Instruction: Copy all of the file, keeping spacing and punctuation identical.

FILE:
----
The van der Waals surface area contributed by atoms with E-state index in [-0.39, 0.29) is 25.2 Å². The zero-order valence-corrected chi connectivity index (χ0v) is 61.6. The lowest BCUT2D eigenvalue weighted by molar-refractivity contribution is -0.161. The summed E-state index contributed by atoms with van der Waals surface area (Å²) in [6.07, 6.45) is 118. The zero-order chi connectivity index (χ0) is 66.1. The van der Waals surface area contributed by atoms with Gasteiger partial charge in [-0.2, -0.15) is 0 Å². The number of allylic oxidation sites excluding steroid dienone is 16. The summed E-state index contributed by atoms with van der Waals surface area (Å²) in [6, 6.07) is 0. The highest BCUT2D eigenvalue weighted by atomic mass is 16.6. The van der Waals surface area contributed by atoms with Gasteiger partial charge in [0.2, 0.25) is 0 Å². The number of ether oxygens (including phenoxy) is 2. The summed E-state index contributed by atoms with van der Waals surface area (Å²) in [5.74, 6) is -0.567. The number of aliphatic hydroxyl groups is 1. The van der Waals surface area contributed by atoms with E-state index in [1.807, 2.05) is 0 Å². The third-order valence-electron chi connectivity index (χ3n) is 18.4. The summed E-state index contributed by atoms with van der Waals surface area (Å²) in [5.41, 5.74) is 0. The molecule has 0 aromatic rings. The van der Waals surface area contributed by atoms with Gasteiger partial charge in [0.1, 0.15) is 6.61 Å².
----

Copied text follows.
The van der Waals surface area contributed by atoms with E-state index in [-0.39, 0.29) is 25.2 Å². The zero-order valence-corrected chi connectivity index (χ0v) is 61.6. The lowest BCUT2D eigenvalue weighted by molar-refractivity contribution is -0.161. The summed E-state index contributed by atoms with van der Waals surface area (Å²) in [6.07, 6.45) is 118. The zero-order chi connectivity index (χ0) is 66.1. The van der Waals surface area contributed by atoms with Gasteiger partial charge in [-0.2, -0.15) is 0 Å². The number of allylic oxidation sites excluding steroid dienone is 16. The summed E-state index contributed by atoms with van der Waals surface area (Å²) in [6, 6.07) is 0. The highest BCUT2D eigenvalue weighted by atomic mass is 16.6. The van der Waals surface area contributed by atoms with Gasteiger partial charge in [0.2, 0.25) is 0 Å². The number of ether oxygens (including phenoxy) is 2. The summed E-state index contributed by atoms with van der Waals surface area (Å²) in [5.74, 6) is -0.567. The number of aliphatic hydroxyl groups is 1. The van der Waals surface area contributed by atoms with E-state index in [1.807, 2.05) is 0 Å². The third-order valence-electron chi connectivity index (χ3n) is 18.4. The summed E-state index contributed by atoms with van der Waals surface area (Å²) in [5.41, 5.74) is 0. The molecule has 0 aromatic rings. The van der Waals surface area contributed by atoms with Gasteiger partial charge in [0.1, 0.15) is 6.61 Å².